In my last post I talked about our ideas for a simple eco-friendly wedding, and what that meant for us in real life when we got married in November! Here in Part Two I’m going to talk in more detail about the things we did to try to keep within our simple / low waste / sustainable living philosophy.
Our Wedding Philosophy
Our wedding philosophy was pretty straightforward – keep things simple! Do I need it? Can I borrow it? Can I hire it? Can I do without it? – Only after these four questions came the question – should I buy it?
Some things (like food!) we had to buy. Where we could, we used what we had. The venue had furniture, so we made use of it – why go to the trouble of hiring different furniture when there is some already there? We kept decorations to a minimum. We had very few preconceived ideas of how we’d like things to be, so this made it easier.
We chose the bowling club because it meant people could be outside (and the view is stunning) and the bowls was a great way to keep people entertained. We wanted an informal space where people could spend time with the people they knew (no rigid seating plans required!) and get to know others freely.
We didn’t bother with stationary – it seemed like a waste of resources. Invitations and envelopes and stamps, plus all that hand-writing (not to mention the time to to craft handmade cards)? No thanks.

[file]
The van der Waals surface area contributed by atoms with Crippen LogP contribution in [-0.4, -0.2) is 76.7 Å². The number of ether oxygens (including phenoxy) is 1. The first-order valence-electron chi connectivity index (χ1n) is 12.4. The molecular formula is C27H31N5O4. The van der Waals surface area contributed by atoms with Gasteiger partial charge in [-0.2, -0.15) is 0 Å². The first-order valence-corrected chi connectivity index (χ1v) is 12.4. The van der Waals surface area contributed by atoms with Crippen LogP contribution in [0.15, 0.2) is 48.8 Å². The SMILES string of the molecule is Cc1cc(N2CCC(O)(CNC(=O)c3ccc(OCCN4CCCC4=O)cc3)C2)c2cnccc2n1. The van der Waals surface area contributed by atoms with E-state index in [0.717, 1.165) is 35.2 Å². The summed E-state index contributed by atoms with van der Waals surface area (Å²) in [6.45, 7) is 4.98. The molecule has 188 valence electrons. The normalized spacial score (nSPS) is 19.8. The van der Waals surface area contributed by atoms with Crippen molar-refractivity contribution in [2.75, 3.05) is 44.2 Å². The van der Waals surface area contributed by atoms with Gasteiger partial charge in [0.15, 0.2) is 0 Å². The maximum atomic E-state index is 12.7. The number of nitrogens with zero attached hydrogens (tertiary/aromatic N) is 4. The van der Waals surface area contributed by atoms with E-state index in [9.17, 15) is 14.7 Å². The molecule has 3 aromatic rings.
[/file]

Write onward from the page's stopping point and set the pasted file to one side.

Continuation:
Everyone has email these days, so we sent our invitations electronically (my delightful and talented sister designed them for us). We sent them via emails for those whose email addresses we had, Facebook for those that didn’t, and we printed two copies for the two people who didn’t have email addresses.
Simple, easy, quick. Job done!
Ever since I was small, I never saw the point in traditional wedding dresses. I could never get my head around the idea of spending so much money on a dress you wear once. I’m not sure what horrified me more – the cost or the wastefulness! I definitely wasn’t one of those girls who dreamed about a princess wedding and a big fluffy meringue dress.
I had three ideas regarding dresses. Option 1 – find a second-hand wedding dress from a charity shop / eBay / vintage shop. Option 2 – find a sustainable eco wedding dress (a new dress but made with vintage or Fairtrade fabric). Option 3 – find a non-wedding dress that I was happy to get married in, but would also wear again.
Option 1 sounds like the most obvious sustainable choice. It also sounds like a lot of work… trawling around charity shops searching for wedding dresses in my size was not something that appealed to me. Dress shopping felt like a chore – I just didn’t want to spend that much time on it.
The shop I found in London specializing in sustainable wedding dresses cancelled the appointment i made a few months prior because they decided not to open on that day after all. Charming. That was my one and only flirtation with dress appointment booking.